Can we reasonably expect or even demand, as she does, that the bodies that make up these movements yield their humanity – which necessarily comes with violence, symbolic or otherwise – for some greater purpose we, whose bodies are not on the front-lines, would define from the comfort afforded us by the insulation from a very particular violence known to many of us that distance, the distractions granted us by the often mundane routine of our full lives, and the freedom to imagine something beyond escaping this hell here and now afford us?
She is right that something is wrong. Something is wrong when we expect those bodies tied to the whipping post to respond more judiciously than those shackling them to it. Something is very wrong when we believe we have used our time productively policing the response of those bodies at the whipping post without arresting the hand bearing the whip. Something is rotten when we would make martyrs and messiahs of bodies we cannot name and will not remember in times to come for the sake of preserving the memory of what continues to unmake us. Something is rotten when we police expression that speaks beyond and has long since lapped our fixation with literal interpretations of Fuck.White.People! (Yes, fuck them and their commitment to the psychosis that renders them white and leaves us unable to breathe!).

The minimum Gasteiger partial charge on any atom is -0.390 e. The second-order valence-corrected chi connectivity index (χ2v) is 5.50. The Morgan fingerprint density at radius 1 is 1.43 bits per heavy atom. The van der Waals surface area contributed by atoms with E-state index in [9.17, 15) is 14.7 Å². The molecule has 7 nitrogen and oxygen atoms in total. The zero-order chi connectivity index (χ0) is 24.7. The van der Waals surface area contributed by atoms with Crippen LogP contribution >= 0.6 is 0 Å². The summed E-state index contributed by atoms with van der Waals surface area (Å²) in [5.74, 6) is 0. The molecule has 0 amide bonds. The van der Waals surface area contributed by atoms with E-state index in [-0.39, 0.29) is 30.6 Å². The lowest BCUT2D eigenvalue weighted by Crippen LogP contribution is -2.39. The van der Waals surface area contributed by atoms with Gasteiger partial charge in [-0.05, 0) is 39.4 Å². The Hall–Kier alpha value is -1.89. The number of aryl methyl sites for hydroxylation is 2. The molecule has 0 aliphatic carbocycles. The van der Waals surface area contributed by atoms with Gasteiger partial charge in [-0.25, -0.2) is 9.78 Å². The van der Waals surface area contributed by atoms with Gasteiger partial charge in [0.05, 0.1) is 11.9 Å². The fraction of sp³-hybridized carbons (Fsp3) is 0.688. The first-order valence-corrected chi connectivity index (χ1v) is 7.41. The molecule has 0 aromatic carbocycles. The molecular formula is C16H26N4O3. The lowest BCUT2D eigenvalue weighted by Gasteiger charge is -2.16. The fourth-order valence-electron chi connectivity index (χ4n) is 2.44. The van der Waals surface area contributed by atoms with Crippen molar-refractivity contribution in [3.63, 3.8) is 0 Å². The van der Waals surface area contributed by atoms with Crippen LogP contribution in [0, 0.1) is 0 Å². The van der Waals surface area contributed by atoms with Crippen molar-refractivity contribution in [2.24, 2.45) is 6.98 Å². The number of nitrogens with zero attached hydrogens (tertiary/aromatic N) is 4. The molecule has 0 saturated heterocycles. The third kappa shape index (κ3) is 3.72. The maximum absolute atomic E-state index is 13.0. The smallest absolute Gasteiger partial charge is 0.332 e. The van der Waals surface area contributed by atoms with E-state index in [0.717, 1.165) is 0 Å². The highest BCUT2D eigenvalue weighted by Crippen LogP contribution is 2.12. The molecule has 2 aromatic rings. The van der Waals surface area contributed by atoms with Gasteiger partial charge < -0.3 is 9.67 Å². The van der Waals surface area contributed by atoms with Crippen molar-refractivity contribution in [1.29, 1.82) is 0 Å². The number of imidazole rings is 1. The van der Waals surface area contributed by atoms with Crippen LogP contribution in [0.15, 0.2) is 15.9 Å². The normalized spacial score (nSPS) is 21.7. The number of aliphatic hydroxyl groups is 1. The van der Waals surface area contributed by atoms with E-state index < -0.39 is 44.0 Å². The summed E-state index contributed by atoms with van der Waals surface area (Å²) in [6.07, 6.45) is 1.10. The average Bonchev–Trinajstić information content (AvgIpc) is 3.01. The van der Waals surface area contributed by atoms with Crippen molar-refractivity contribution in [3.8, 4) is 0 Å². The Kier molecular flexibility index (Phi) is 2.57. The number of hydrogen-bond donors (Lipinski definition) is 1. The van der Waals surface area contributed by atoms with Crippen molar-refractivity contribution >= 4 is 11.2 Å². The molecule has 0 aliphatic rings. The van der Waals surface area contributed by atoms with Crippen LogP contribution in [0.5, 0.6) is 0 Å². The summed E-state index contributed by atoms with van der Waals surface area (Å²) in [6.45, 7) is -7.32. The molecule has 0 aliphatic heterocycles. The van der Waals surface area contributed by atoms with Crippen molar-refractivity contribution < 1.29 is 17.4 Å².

She is also right that watching that pyre raised and set alight was sickening. In many of the same ways that getting into Formation did, coming to terms with the contradiction of being at the same time profoundly committed to the project led by the student movement and the prevailing forces and relationships of power that dictate what constitutes legitimate expression has, certainly, left me with a strong case of existential nausea.
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